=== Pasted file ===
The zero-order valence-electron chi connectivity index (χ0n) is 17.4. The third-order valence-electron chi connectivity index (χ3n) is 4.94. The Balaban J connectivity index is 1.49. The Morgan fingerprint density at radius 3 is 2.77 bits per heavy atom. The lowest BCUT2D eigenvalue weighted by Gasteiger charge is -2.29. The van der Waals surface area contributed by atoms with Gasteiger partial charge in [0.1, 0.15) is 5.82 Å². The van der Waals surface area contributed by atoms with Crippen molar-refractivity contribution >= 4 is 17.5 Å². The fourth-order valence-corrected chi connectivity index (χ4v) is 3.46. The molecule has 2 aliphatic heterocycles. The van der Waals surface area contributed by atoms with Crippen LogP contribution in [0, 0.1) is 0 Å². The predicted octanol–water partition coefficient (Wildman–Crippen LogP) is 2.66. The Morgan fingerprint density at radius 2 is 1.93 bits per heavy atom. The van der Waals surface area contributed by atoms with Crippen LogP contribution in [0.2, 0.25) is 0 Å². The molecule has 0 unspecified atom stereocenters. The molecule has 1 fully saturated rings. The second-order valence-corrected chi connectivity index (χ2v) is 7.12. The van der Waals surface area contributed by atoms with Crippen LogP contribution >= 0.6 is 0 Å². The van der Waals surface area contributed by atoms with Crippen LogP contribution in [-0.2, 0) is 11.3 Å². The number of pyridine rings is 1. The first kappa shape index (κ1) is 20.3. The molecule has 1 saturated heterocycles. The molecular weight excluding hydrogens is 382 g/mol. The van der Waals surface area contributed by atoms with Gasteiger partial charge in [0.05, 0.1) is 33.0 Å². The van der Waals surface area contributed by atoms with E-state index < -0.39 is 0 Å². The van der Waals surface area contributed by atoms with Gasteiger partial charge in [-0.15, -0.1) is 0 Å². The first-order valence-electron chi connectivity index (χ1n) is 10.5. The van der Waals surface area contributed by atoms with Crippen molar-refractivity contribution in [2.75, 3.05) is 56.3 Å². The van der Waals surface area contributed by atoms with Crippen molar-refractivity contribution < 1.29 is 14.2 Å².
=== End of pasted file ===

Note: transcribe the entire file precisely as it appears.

The zero-order valence-electron chi connectivity index (χ0n) is 17.4. The third-order valence-electron chi connectivity index (χ3n) is 4.94. The Balaban J connectivity index is 1.49. The Morgan fingerprint density at radius 3 is 2.77 bits per heavy atom. The lowest BCUT2D eigenvalue weighted by Gasteiger charge is -2.29. The van der Waals surface area contributed by atoms with Gasteiger partial charge in [0.1, 0.15) is 5.82 Å². The van der Waals surface area contributed by atoms with Crippen molar-refractivity contribution >= 4 is 17.5 Å². The fourth-order valence-corrected chi connectivity index (χ4v) is 3.46. The molecule has 2 aliphatic heterocycles. The van der Waals surface area contributed by atoms with Crippen LogP contribution in [0, 0.1) is 0 Å². The predicted octanol–water partition coefficient (Wildman–Crippen LogP) is 2.66. The Morgan fingerprint density at radius 2 is 1.93 bits per heavy atom. The van der Waals surface area contributed by atoms with Crippen LogP contribution in [0.2, 0.25) is 0 Å². The molecule has 0 unspecified atom stereocenters. The molecule has 1 fully saturated rings. The second-order valence-corrected chi connectivity index (χ2v) is 7.12. The van der Waals surface area contributed by atoms with Crippen LogP contribution >= 0.6 is 0 Å². The van der Waals surface area contributed by atoms with Crippen LogP contribution in [-0.2, 0) is 11.3 Å². The number of pyridine rings is 1. The first kappa shape index (κ1) is 20.3. The molecule has 1 saturated heterocycles. The molecular weight excluding hydrogens is 382 g/mol. The van der Waals surface area contributed by atoms with Gasteiger partial charge in [0.05, 0.1) is 33.0 Å². The van der Waals surface area contributed by atoms with E-state index < -0.39 is 0 Å². The van der Waals surface area contributed by atoms with Gasteiger partial charge in [-0.15, -0.1) is 0 Å². The first-order valence-electron chi connectivity index (χ1n) is 10.5. The van der Waals surface area contributed by atoms with Crippen molar-refractivity contribution in [2.75, 3.05) is 56.3 Å². The van der Waals surface area contributed by atoms with Crippen molar-refractivity contribution < 1.29 is 14.2 Å².